Published: 25th October 2021
IIT Guwahati gets a foot in the door towards a carbon-free hydrogen economy. This is how
The team of researchers has developed a cost-effective alternative to the PEC cells that split water molecules to harness hydrogen
Researchers at the Indian Institute of Technology Guwahati (IIT-G) are developing novel materials that can use sunlight to split water into hydrogen and oxygen. The materials are much cheaper than the currently used 'noble metals', leading to cost-effective solar-powered hydrogen generators. The cherry on the top is probably the fact that they are also paving the way to a carbon-free hydrogen economy.
While the commonly known 'solar cells' convert light directly into electrical energy, there is another type of sunlight-powered energy conversion system called 'PhotoElectroChemical' (PEC) cells that have elicited attention in recent times due to their direct production of fuels in a combination with electrical energy.
PEC cells use solar energy to split simple and safe compounds such as water into hydrogen and oxygen, hydrogen being a high-energy fuel that can be stored and used as needed. However, these PEC cells run into problems with the need to use catalysts to counter the sluggishness of the water-oxidation process. These catalysts such as platinum, iridium and ruthenium don't come cheap and therefore create a dent in the practicality of the PEC cells.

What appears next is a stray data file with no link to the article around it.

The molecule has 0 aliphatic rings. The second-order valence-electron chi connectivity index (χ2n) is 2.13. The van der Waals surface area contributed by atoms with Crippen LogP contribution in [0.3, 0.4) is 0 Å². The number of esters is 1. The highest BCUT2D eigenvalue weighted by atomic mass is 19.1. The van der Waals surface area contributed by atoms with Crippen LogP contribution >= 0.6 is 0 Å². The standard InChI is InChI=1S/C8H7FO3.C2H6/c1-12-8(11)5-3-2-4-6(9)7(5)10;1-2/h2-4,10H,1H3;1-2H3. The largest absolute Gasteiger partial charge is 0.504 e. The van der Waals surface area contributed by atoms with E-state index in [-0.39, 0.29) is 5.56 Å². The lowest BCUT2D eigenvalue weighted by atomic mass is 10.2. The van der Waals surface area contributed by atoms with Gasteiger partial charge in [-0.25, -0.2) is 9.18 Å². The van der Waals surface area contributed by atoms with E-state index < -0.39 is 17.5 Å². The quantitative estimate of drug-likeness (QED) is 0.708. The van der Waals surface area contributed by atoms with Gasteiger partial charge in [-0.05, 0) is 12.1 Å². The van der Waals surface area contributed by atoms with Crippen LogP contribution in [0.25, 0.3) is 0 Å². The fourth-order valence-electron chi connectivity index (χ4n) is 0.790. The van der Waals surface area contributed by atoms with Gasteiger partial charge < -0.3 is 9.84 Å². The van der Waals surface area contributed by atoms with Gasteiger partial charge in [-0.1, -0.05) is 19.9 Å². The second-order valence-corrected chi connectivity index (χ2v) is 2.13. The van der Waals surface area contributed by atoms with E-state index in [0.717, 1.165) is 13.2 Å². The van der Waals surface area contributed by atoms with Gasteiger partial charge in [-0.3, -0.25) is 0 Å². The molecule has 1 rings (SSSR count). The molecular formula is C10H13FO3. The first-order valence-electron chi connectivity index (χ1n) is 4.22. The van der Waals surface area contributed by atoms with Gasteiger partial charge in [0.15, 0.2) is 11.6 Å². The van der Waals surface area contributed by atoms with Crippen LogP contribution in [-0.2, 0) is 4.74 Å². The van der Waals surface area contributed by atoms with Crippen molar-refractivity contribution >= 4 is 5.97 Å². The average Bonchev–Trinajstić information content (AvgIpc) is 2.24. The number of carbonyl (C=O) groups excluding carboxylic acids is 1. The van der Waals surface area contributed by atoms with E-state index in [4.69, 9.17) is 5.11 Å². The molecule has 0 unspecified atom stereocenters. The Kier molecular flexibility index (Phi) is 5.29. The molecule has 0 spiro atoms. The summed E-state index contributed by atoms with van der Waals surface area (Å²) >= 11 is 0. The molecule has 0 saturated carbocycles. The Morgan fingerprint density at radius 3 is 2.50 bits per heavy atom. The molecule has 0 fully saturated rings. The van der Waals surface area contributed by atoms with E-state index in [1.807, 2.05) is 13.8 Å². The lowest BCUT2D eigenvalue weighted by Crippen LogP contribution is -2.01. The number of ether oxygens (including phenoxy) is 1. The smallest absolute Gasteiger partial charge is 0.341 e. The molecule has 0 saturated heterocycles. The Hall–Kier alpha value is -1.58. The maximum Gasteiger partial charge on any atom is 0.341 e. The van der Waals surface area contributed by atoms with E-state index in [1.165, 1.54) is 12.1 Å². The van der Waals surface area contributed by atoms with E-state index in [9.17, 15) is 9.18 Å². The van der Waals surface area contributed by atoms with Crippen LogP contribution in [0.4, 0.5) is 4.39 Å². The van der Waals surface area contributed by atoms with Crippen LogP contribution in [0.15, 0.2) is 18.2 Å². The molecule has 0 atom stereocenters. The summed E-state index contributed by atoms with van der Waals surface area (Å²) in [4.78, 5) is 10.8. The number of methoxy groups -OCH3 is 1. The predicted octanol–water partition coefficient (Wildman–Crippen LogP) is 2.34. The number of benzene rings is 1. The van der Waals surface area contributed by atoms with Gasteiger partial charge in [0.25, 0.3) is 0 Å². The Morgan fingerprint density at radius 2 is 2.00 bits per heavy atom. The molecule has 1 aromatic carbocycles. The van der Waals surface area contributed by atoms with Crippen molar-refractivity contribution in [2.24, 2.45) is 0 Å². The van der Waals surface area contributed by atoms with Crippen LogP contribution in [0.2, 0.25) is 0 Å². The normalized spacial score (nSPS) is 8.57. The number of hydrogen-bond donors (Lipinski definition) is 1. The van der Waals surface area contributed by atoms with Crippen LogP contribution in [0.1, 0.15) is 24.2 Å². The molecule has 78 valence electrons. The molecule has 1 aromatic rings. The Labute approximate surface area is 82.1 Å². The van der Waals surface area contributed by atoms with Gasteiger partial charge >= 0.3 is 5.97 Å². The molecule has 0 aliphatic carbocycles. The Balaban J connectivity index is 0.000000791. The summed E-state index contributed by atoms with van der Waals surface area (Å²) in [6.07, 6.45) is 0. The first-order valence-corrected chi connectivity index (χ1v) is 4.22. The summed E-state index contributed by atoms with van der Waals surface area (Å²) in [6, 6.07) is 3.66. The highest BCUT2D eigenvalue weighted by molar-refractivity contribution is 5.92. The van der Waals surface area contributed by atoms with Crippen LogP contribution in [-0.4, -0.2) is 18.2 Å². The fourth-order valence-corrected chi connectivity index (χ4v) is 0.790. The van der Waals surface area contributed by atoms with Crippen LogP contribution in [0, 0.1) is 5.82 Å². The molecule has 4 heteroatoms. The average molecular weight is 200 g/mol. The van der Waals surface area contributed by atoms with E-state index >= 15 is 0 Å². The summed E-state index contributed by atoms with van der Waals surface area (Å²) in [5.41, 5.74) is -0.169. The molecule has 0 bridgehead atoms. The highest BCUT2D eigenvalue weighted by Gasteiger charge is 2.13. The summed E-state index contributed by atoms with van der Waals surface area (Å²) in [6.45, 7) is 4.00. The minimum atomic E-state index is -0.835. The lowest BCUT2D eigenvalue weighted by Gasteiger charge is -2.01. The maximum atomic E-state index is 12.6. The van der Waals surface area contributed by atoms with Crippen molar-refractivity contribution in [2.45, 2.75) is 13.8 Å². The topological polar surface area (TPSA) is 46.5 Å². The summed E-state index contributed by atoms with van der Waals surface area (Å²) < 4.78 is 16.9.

The team at IIT Guwahati has developed non-noble metal catalysts that are as good as the expensive metals in splitting water into PEC cells. "We have developed a ternary catalyst that comprises cobalt-tin layered-double hydroxides (LDH) and bismuth vanadate, which forms a p-n junction semiconductor with graphene bridges, and have shown that the catalyst, when used as a photoanode, is able to split water easily to produce hydrogen and oxygen," said lead researcher Dr Mohammad Qureshi, Professor, Department of Chemistry, IIT Guwahati.
Graphene siphons the holes away from the vanadate and transports them into the cobalt-tin LDH, thus preventing their recombination with the electrons. The holes and the electrons are now available to split the water into hydrogen and oxygen. The findings were published in the American Chemical Society's Journal of Physical Chemistry Letters.